They draw on Franklin D. Roosevelt’s legacy to justify a Green New Deal, as well as stimulus packages, infrastructure spending projects and the correction of oligarchic tendencies in the US economy. His legacy is also a legitimate source for understanding the world order. He managed to combine the protection of freedom with geopolitical and destructive visions in order to prepare the Americans for the impending war against European and Asian totalitarianism. He revealed that the US could be surrounded by Nazi Germany and Imperial Japan. In a speech to Congress in 1939 after the Munich Agreement, he said:

A war that threatened to set the world ablaze has been averted, but it has become increasingly clear that peace is not guaranteed. Undeclared wars, military and economic, are raging all around us. More lethal military and economic weapons are becoming more deadly all around us. New military and economic aggression threatens all around us. As always, storms from abroad challenge three institutions that are indispensable for Americans. The first is religion. It is the source of the other two: democracy and international good faith.

There is an ideological current in Biden’s Braintrust that particularly links domestic policy concerns about income distribution with traditional foreign policy concerns such as international trade and China. Jake Sullivan, Biden’s National Security Advisor, has started thinking about securing civil prosperity as a national security problem. His view reflects Biden’s own view that foreign and domestic politics are intertwined. Susan Rice’s appointment to the Domestic Policy Council when her foreign policy career was in the Clinton and Obama administrations. In these appointments and arguments, the Biden administration subtly agrees with Pompeo and Pence and others that the US needs a revelation: that China is an existential threat to the United States.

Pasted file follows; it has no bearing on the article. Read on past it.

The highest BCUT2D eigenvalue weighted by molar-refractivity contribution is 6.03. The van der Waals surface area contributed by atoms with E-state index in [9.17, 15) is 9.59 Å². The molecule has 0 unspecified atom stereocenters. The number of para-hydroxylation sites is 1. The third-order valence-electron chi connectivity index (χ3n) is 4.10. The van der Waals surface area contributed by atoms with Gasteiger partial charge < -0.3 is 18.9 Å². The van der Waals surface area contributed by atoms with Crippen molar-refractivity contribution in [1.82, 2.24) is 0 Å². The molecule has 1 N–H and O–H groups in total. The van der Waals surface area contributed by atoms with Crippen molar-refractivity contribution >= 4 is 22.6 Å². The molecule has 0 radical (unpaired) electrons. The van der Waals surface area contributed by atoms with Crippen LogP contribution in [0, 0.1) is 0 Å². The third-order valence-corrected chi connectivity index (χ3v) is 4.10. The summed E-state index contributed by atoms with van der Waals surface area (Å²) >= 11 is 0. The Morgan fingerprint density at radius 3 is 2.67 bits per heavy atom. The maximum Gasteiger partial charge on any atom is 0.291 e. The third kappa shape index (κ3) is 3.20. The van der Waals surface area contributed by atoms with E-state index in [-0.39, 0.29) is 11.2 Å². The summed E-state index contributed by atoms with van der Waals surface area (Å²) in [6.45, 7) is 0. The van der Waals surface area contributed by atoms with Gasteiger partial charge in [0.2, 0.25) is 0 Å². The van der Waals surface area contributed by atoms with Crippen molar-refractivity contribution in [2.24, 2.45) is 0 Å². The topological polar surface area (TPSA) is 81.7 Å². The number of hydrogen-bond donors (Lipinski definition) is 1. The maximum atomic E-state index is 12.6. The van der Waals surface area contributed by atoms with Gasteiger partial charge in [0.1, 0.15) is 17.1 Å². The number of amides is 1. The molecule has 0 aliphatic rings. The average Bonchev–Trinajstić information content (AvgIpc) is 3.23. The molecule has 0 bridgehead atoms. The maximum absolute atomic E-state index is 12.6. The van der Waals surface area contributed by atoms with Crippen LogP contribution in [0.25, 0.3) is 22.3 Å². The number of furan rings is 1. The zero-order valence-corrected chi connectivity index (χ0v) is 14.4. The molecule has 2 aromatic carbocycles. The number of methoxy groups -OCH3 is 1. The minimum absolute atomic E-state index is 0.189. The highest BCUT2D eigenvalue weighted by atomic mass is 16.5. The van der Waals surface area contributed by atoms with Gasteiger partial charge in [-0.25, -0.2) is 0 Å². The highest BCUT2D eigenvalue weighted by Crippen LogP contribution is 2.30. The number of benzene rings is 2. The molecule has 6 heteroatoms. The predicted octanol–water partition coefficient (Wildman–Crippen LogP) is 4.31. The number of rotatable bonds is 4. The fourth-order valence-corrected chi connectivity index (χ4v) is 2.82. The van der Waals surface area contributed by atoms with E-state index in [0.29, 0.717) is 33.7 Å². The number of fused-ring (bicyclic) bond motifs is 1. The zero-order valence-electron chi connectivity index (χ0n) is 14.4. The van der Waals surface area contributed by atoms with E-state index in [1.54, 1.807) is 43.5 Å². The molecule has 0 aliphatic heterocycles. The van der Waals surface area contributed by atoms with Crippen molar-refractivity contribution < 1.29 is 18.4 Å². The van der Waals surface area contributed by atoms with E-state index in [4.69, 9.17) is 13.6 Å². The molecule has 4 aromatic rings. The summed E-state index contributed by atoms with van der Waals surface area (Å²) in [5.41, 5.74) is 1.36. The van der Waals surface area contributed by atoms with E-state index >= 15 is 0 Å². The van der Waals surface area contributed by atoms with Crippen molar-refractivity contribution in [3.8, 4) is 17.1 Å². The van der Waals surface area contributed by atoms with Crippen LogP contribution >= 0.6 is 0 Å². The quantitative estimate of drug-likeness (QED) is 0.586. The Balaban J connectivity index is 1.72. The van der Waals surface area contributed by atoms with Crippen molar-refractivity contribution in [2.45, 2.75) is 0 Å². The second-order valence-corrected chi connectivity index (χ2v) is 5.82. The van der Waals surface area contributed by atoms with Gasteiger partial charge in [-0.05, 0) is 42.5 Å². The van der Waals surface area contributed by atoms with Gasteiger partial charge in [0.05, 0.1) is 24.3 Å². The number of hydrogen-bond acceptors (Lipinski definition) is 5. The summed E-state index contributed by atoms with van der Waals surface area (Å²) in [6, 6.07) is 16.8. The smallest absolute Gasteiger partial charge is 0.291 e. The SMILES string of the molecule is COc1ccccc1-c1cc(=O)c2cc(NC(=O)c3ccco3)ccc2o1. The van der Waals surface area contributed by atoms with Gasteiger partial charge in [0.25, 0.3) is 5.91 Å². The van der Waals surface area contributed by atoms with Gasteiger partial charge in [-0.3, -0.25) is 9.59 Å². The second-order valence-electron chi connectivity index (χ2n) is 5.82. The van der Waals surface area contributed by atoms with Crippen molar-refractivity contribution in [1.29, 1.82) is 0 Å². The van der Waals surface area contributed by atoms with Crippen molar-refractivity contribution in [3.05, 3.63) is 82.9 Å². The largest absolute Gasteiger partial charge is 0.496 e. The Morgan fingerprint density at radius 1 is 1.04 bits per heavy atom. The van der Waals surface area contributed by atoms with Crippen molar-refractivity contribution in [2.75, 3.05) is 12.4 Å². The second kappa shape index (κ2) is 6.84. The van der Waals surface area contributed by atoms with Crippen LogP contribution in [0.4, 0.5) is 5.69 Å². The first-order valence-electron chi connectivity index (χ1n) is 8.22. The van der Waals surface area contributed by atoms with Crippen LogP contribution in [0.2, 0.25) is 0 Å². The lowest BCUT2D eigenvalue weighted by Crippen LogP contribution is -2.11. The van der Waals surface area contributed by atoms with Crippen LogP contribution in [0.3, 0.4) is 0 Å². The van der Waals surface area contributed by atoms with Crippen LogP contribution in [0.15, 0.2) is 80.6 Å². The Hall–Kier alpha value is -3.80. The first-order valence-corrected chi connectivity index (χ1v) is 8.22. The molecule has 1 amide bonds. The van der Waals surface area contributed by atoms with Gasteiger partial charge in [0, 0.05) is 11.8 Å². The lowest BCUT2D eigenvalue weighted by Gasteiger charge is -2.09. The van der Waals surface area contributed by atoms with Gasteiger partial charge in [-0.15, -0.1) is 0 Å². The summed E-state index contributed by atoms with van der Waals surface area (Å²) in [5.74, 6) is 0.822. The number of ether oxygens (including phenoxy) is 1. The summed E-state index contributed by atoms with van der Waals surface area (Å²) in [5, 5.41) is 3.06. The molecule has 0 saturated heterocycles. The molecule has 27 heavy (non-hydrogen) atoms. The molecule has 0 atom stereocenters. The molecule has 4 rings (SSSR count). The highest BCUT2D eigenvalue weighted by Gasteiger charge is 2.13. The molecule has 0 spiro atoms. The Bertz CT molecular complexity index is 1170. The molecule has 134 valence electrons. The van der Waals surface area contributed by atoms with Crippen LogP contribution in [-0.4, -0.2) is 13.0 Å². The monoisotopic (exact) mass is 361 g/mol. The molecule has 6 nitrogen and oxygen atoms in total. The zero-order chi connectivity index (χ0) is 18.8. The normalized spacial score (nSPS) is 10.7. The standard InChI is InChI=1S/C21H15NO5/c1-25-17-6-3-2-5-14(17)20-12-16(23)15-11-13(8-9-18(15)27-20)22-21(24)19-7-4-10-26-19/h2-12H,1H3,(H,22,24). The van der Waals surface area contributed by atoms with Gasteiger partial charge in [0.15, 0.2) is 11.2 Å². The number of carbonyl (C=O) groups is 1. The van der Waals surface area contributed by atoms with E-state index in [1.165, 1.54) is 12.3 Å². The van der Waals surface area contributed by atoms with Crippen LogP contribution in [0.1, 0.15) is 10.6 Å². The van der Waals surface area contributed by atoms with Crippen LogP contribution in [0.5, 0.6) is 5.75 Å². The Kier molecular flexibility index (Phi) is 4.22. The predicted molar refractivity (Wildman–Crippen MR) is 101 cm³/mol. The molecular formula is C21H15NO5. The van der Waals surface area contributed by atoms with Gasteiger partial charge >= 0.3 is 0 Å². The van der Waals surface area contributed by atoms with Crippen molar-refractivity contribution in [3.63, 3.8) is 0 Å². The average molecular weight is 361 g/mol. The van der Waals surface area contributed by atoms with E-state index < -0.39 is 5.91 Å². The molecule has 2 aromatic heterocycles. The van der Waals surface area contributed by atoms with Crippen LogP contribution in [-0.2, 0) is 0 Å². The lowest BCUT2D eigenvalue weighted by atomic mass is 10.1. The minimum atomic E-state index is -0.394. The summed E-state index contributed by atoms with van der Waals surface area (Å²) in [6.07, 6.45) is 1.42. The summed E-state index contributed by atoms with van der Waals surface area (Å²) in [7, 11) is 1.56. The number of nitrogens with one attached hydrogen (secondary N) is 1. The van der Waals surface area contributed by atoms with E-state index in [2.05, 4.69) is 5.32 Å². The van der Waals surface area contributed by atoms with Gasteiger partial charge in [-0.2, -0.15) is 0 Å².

With Anthony Blinken as Secretary of State, it is likely that the US will try to rally more allies to join its pressure campaign against China. Blinking “internationalizes” this revelation. In November 2017, Blinken wrote that the US must unite the world (or as much as possible) against China. In political terms, Blinken has not tried to demolish US tariffs on China’s exports, but rather to coordinate them with allies. This is not a refutation of Trump’s strategy. The apocalyptic visions now woven into the strategic thinking of Republicans and Democrats are a choice as institutional paranoia envelops Washington. How do critics of the American world power react to an increasingly bipartisan consensus on China?

Thomas Furse is a PhD student at the City University of London. He explores American strategic thinking in the second half of the 20th century.